- note you have keening shortly afterwards but more importantly until this moment I was not aware of any stormy howling wind. Things seemed quiet ... too quiet (ina good way) but this storm seems to have come from nowhere and risks looking shoehorned in, especially as you refer to it as "tranquil English countryside." at the end of the very next sentence. Pick one weather pattern, stick with it, and be ever mindful of Bulwer-Lytton

    "limned" - it fits but it's a bit outre as a word choice. You might want to sort of contextualise it a bit and not give it quite so much prominence because it risks "sounding like writing" whereas it should sound like a massive dog in the moonlight.
    "She caught sight of the massive form traced in moonlight and limned by the soft glow of the carriage lanterns."
    Apart from that it's grea, really atmospheric.

    This:
    "The burning metallic glitter of gold caught the flickering light of the lantern the retainer held aloft. It was all Dunnings could do not to toss up his supper." was great. Visual, characterful. I get all I need from that.


    burned gun powered => burned gunpowder

    Who is Maria? She seems to come out of nowhere.

    Watch your points of view. Who are we? Emmaline? Dunnings? The girl? At various points we are all three but this risks making the characters less believable and te story less immersive. Changes in point of view are best left to scene switches etc unless you do it sort of intentionally. To a degree, we are the character, experiencing the events, so with this:

    "The little girl had gone silent once more. Her eyes burned silver in the moonlight as she watched the coachman emerge for the woods. She knew what he had seen. She sensed the metal clutched in his hand, heard the song of the gold and the dying cry of her mother’s soul. She was the last."

    and this

    "The faithful retainer was rocked to the core of his being by the final resting place of the child’s parents."

    These things might be best depicted as observed by the Dowager Countess. Use body language to suggest them to her.

    Anyway I hope this helped. Feel free to ignore what doesn't work for you. I really enjoyed this read and your style and the whole situation here has a great hook and promises alot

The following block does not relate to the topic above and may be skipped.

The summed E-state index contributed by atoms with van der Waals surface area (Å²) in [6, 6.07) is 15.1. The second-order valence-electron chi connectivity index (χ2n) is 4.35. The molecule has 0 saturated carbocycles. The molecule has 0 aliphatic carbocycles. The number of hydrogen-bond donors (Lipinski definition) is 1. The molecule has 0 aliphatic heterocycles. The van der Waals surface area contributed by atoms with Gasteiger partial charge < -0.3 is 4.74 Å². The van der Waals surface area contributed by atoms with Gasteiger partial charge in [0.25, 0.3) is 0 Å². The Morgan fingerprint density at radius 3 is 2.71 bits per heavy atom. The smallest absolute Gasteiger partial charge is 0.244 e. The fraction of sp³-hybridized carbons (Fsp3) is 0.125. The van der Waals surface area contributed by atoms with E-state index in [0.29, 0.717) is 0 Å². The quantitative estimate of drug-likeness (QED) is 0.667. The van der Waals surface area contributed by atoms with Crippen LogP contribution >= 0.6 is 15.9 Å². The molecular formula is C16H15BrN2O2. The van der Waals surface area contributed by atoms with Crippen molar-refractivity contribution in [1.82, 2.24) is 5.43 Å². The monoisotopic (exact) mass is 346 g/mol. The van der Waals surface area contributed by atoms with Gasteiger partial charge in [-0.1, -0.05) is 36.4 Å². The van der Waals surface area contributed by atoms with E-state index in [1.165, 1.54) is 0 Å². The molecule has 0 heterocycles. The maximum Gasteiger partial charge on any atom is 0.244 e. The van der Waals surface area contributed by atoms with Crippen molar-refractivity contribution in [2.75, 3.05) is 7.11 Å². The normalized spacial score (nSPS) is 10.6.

Hidden Content Monthly Fiction Challenge


    The first cut don't hurt at all
    The second only makes you wonder
    The third will have you on your knee
    s
    - Propaganda, "Duel"

    *

    Is this fire, or is this mask?
    It's the Mantasy!
    - Anonymous








  3. #3
    The sound of panicked whinnying yanked Emmaline, the Dowager Countess of Taverton out of the light doze she had fallen into after having departed, Cedarwood Grange for Taver House, her home in London.
    The subject of this sentence is that the horses are frightened. The rest is filler unrelated to what's going on. Where she's coming from is irrelevant. Where she's going is irrelevant. Her title is irrelevant. To her all that has relevancy is that she was snatched awake by the horses action. And given that it's her story, and you're neither in it nor in the scene, you have neither the means nor the right to step on stage with an info-dump of backstory.

    When people treat her as royalty we'll know she is. When she identifies herself or is called by her title, we'll know. When she arrives, or discusses her destination, we'll know that, too. But here, you're trying to convince the reader that this is an exciting story, so they will commit to reading it. And that means you need to entertain, not lecture.
    The chase lurched heavily as Dunnings drew the conveyance to an abrupt halt.
    First, it's chaise, not chase. And a chaise is a two wheeled, open carriage that carries one of two people, so you need to do your research.

    But that aside, from a reader's viewpoint, and given they've probably not ridden in a such a vehicle, how does a lurch and a heavy lurch differ? Unless that's meaningful to the reader, that extra word serves only to slow the narrative.